“They did not look at how I have been and how have I been feeling there. Nobody cares about how long I have been there.”
Tetovo, July 2014
I interviewed Vlado in a correctional-educational home. He is an Albanian-Macedonian eighteen year-old from Skopje. He speaks English quite well and part of the interview is held in English. I interviewed him on the treatment by officials throughout the criminal procedure and his stay in the correctional-educational home. At the time of interviewing, Vlado had been in the correctional-educational home for 6 months.
“I grew up in a family. I have been living very well. I have been going to school and I finished high school and my grades are excellent. I was even engaged in an organization, an NGO, we were helping the people. I was in English courses and we were organizing and teaching oriental courses. This was my first time [conflicting with the law] and when the judge decided, he did not look at that and he just brought the decision.
In my case there were no facts. I was in the wrong place in the wrong time. I was never even in a police station before.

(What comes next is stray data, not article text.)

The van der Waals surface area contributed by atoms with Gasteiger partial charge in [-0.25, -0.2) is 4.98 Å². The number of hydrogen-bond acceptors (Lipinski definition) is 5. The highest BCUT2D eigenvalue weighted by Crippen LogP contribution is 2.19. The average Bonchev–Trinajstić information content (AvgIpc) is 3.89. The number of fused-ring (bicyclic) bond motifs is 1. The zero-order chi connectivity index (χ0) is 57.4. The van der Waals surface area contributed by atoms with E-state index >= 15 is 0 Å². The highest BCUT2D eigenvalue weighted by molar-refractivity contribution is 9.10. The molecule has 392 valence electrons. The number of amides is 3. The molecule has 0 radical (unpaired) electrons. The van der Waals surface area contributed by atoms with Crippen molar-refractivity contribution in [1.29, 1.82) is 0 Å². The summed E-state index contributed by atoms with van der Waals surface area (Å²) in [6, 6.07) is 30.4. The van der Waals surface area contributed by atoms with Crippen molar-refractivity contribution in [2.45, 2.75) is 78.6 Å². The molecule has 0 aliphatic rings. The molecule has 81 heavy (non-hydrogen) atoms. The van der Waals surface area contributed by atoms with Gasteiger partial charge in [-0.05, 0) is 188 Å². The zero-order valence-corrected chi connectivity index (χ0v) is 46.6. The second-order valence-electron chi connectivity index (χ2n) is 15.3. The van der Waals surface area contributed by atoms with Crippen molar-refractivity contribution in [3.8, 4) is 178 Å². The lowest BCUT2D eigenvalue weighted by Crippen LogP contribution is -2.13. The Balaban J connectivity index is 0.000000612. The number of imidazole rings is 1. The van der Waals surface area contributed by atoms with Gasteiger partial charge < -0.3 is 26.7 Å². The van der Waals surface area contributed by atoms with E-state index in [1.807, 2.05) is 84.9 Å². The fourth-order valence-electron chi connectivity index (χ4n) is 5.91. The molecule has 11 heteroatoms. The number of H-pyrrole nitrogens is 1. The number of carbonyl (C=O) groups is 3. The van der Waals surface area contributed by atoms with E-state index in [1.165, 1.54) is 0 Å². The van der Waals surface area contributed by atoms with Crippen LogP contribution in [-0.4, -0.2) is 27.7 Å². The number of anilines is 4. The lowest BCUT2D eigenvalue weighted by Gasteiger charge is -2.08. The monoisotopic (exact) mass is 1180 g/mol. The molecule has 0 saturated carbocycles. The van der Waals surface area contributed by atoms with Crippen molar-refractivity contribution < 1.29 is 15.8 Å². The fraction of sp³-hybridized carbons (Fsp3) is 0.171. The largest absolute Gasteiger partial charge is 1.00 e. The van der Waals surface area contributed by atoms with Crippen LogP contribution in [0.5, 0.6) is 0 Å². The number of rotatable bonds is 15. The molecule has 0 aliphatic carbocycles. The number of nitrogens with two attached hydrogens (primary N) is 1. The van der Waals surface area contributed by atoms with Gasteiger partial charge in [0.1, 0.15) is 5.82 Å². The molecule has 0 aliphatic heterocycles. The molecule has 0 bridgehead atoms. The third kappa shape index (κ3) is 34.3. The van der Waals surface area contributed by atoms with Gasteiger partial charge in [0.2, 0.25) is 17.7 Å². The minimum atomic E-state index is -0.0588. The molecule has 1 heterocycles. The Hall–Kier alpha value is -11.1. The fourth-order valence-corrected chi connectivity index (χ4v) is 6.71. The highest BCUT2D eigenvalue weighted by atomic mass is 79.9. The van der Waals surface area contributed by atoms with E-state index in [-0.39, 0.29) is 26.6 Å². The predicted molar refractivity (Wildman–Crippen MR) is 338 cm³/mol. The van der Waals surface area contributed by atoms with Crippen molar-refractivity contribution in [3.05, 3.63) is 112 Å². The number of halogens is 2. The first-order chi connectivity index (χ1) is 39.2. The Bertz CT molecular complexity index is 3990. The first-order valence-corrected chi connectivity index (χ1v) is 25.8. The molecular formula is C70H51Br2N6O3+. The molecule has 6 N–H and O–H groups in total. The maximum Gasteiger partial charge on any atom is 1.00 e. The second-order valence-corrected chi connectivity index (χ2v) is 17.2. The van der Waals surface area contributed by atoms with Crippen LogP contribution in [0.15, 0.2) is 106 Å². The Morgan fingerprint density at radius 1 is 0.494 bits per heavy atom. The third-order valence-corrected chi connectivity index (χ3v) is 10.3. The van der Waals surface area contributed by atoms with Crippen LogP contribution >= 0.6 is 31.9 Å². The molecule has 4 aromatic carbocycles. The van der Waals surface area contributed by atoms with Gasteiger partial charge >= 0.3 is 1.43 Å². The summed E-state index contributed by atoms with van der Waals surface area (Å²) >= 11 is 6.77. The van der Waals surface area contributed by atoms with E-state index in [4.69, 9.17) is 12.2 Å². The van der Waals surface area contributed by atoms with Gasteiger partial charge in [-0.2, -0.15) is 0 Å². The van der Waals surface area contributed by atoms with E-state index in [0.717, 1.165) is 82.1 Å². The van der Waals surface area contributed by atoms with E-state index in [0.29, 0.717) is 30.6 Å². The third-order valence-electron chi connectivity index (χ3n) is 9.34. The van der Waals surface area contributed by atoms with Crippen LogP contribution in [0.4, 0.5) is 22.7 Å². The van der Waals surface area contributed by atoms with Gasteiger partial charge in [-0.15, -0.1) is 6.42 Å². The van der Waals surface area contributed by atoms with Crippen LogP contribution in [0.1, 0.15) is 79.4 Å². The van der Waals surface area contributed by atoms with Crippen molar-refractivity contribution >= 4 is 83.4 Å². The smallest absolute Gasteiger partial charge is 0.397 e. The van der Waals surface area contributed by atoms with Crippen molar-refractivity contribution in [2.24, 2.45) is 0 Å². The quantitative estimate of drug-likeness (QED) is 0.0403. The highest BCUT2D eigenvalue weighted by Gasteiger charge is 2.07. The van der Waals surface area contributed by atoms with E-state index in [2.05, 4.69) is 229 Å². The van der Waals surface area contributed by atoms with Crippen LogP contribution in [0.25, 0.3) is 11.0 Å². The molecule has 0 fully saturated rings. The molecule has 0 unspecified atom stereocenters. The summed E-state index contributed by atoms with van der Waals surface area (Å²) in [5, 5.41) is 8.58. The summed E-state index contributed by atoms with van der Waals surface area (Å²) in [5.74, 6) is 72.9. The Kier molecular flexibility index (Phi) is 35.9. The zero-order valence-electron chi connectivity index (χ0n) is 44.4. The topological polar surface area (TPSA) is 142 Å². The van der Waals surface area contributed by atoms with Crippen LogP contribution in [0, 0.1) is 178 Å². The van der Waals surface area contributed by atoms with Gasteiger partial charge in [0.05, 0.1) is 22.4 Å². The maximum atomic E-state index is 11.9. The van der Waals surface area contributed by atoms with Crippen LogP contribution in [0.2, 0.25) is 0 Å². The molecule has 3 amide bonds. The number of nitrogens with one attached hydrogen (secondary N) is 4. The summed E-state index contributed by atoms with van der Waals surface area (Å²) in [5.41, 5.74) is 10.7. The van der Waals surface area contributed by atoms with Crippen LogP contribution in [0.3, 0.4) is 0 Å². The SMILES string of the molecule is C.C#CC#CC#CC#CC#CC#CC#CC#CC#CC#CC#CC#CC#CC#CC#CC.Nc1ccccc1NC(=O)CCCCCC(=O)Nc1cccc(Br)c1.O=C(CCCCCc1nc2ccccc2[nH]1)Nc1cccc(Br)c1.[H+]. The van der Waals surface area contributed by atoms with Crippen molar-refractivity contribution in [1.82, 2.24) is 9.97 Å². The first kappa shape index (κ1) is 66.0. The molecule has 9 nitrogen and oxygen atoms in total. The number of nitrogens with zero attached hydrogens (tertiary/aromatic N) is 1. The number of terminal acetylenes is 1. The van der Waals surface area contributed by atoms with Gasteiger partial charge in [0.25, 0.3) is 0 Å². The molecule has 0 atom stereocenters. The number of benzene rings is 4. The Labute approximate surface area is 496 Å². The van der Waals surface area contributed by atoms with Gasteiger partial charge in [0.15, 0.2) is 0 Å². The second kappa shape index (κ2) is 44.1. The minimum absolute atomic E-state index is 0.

My entire life has changed in one second. Of course it is hard for me to be here because I am not used to things like that. It is old, the building and this education house, if I can call it like this, is temporarily here because they are building a new one. Nothing functions here and everything is old.”
Can you tell me what it is like to live here?
“The living conditions are very, very bad because the toilets are not functioning, windows are very old and broken and there is a very unpleasant smell coming from the toilet and the sewerage. We have nothing to do during the day and during the summer period it is very hot. We do not open the windows during the summer because insects come in, and snakes. The door in the toilet cannot be opened. We do not open the door from the bedroom because the smell from the toilet would come in. There is no school here. That should be the main thing here, the school. This is an educational correctional home and there is nothing. So the system here is the same like in prison. Because this used to be a prison in the past, but for adults. They call it correctional but we spend the whole day doing nothing.